By the end of 2008, I had moved up the ladder of accepted RA treatment protocol and into the realm of TNF (tumor necrosis factor) blockers. TNF is a protein that causes inflammation in the body. Patients with inflammatory disease such as RA and Crohn’s are often prescribed a TNF blocker that helps block the protein from creating inflammation in the body thereby reducing the pain and damage caused to the tissue. Sounds harmless enough, right? Let’s see…..

TNF blockers cost in excess of $1,500. per month. From my personal experience, they are not worth the money because the anti-biotic I took for several years was way more effective and only cost $200. per month in comparison.

What about TNF blocker risks?

FDA press releases in 2008, 2009 and 2011 warn of the increased risk of leukemia and lymphoma in patients receiving TNF blockers. In fact, the type of lymphoma identified is very hard to treat.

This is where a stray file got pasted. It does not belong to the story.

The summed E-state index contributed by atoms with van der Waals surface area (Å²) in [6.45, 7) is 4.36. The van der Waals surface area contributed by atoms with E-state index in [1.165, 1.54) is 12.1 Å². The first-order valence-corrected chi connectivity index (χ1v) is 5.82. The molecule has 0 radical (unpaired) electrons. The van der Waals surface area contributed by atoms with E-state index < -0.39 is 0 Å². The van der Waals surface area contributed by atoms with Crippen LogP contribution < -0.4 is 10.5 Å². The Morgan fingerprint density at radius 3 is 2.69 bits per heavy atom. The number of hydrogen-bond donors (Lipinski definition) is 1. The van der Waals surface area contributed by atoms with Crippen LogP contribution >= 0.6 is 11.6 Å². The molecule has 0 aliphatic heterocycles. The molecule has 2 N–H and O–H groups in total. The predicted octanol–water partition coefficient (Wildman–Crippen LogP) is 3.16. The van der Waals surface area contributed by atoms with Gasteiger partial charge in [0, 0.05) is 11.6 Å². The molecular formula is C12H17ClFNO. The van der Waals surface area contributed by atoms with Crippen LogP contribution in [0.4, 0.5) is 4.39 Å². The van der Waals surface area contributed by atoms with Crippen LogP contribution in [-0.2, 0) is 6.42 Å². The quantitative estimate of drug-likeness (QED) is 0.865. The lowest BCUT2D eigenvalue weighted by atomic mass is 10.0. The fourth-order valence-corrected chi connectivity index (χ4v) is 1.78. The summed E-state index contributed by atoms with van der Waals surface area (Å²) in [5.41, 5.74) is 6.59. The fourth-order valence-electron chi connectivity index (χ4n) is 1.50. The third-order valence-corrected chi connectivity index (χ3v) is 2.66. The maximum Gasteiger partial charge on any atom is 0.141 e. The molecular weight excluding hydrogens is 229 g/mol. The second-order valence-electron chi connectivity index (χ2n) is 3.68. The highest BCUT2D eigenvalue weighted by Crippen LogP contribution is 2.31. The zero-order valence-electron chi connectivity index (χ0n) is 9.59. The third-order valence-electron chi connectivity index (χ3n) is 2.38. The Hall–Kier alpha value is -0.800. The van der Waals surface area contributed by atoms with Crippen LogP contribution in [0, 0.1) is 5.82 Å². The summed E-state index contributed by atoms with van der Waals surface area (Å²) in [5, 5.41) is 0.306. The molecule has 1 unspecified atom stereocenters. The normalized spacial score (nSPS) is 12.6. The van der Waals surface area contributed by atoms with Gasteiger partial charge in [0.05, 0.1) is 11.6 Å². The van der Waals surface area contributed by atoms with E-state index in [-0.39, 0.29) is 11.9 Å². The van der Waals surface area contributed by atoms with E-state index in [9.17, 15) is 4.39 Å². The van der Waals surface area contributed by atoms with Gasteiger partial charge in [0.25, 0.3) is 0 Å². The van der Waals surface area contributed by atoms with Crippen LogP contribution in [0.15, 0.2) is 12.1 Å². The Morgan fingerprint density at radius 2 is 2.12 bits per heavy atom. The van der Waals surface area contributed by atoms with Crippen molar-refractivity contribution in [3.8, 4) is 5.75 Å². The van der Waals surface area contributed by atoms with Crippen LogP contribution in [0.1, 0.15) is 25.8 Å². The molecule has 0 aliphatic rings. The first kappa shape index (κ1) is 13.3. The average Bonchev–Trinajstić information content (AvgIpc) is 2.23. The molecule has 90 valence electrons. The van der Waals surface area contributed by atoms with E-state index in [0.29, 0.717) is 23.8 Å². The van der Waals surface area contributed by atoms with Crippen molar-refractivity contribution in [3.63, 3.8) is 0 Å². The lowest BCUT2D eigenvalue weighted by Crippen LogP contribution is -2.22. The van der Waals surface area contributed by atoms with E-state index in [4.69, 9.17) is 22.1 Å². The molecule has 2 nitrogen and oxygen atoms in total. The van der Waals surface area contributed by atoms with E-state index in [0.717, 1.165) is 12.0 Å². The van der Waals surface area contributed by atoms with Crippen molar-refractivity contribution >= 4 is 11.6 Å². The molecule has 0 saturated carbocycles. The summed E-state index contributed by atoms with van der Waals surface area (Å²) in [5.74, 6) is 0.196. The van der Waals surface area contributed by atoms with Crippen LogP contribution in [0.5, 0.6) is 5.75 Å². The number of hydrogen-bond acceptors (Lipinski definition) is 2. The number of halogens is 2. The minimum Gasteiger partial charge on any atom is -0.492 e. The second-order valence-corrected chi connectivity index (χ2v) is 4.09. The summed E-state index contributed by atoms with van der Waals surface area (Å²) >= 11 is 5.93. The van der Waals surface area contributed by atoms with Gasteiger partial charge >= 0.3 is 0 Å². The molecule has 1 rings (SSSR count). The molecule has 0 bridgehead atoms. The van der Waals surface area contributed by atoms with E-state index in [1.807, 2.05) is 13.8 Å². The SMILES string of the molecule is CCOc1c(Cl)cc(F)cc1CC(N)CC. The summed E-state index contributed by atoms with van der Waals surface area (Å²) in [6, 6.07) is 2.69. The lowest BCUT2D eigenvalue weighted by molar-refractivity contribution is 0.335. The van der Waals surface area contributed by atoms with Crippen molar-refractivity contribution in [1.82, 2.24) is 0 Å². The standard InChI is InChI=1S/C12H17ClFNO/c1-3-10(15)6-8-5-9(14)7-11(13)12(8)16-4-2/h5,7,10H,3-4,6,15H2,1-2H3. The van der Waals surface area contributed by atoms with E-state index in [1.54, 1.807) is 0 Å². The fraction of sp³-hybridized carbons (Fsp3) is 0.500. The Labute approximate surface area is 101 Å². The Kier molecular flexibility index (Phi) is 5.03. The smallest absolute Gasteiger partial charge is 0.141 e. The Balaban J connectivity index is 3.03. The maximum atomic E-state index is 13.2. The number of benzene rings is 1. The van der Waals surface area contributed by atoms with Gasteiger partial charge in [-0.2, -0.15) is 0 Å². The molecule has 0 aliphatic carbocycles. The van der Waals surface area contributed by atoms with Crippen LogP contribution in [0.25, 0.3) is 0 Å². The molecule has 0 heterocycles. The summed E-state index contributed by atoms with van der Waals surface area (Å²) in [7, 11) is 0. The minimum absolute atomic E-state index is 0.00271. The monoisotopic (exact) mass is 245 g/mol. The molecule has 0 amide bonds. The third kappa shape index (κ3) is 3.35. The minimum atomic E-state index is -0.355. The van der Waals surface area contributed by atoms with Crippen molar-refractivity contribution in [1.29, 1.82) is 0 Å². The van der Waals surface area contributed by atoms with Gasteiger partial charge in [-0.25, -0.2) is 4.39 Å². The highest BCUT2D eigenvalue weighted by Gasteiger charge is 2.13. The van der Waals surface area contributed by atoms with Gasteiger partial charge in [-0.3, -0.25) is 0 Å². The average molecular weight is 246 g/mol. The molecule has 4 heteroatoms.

Is a TNF blocker enough?

Now, I have to tell you that my rheumatologist insists that I take a drug called metho-trexate as well. Metho-trexate inhibits the metabolism of folic acid and generally “screws” up proper cell division. Folic acid is necessary for proper cell growth and formation. Metho-trexate is used to treat some forms of leukemia. It’s not known why it supposedly helps RA patients, except that it inhibits the immune system from reacting, conversely increasing the chance of serious infection. My rheumatologist insists that, according to studies, metho-trexate and a TNF blocker combined are a more effective treatment.

Round and round we go....

What about side-effects?

I won’t go into all the side effects I’ve experienced from taking these two drugs. I’ll just say that sometimes I wonder what is worse, adverse effects from the drugs or adverse effects from the RA symptoms, then I remember what I just went through over the last few months.

How so?

January, February and March of this year brought improvement to my condition. Why? I don’t really know. In a previous post, I talked about experimenting with a self-designed healing protocol; energy work, ayurveda and meditation. I had such improvement that I put off taking the RA injection and meds.